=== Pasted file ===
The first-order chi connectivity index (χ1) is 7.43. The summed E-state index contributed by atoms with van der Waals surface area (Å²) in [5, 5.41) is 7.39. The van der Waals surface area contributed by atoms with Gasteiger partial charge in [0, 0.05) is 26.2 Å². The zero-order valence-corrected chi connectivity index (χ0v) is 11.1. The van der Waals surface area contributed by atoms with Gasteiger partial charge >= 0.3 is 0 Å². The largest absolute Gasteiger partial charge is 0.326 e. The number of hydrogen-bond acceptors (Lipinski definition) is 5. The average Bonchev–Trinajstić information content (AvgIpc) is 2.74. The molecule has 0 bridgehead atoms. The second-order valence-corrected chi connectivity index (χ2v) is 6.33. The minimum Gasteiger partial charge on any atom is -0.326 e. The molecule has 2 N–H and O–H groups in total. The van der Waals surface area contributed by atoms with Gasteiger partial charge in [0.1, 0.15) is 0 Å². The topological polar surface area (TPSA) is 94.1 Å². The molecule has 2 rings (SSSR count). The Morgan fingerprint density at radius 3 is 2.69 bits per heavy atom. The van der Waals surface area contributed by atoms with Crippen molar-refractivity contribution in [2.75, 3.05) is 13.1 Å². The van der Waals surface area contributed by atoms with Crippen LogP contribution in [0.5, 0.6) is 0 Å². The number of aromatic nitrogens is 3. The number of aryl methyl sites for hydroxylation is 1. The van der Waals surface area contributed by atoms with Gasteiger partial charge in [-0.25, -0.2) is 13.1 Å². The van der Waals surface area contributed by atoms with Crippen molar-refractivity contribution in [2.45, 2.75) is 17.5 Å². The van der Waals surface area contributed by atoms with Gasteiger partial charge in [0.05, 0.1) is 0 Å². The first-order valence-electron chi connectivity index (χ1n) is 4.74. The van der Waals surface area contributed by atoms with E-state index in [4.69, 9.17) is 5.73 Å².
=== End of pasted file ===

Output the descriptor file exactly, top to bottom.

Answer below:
The first-order chi connectivity index (χ1) is 7.43. The summed E-state index contributed by atoms with van der Waals surface area (Å²) in [5, 5.41) is 7.39. The van der Waals surface area contributed by atoms with Gasteiger partial charge in [0, 0.05) is 26.2 Å². The zero-order valence-corrected chi connectivity index (χ0v) is 11.1. The van der Waals surface area contributed by atoms with Gasteiger partial charge >= 0.3 is 0 Å². The largest absolute Gasteiger partial charge is 0.326 e. The number of hydrogen-bond acceptors (Lipinski definition) is 5. The average Bonchev–Trinajstić information content (AvgIpc) is 2.74. The molecule has 0 bridgehead atoms. The second-order valence-corrected chi connectivity index (χ2v) is 6.33. The minimum Gasteiger partial charge on any atom is -0.326 e. The molecule has 2 N–H and O–H groups in total. The van der Waals surface area contributed by atoms with Gasteiger partial charge in [0.1, 0.15) is 0 Å². The topological polar surface area (TPSA) is 94.1 Å². The molecule has 2 rings (SSSR count). The Morgan fingerprint density at radius 3 is 2.69 bits per heavy atom. The van der Waals surface area contributed by atoms with Crippen molar-refractivity contribution in [2.75, 3.05) is 13.1 Å². The van der Waals surface area contributed by atoms with Crippen LogP contribution in [0.5, 0.6) is 0 Å². The number of aromatic nitrogens is 3. The number of aryl methyl sites for hydroxylation is 1. The van der Waals surface area contributed by atoms with Gasteiger partial charge in [-0.25, -0.2) is 13.1 Å². The van der Waals surface area contributed by atoms with Crippen molar-refractivity contribution in [2.45, 2.75) is 17.5 Å². The van der Waals surface area contributed by atoms with Gasteiger partial charge in [0.05, 0.1) is 0 Å². The first-order valence-electron chi connectivity index (χ1n) is 4.74. The van der Waals surface area contributed by atoms with E-state index in [4.69, 9.17) is 5.73 Å².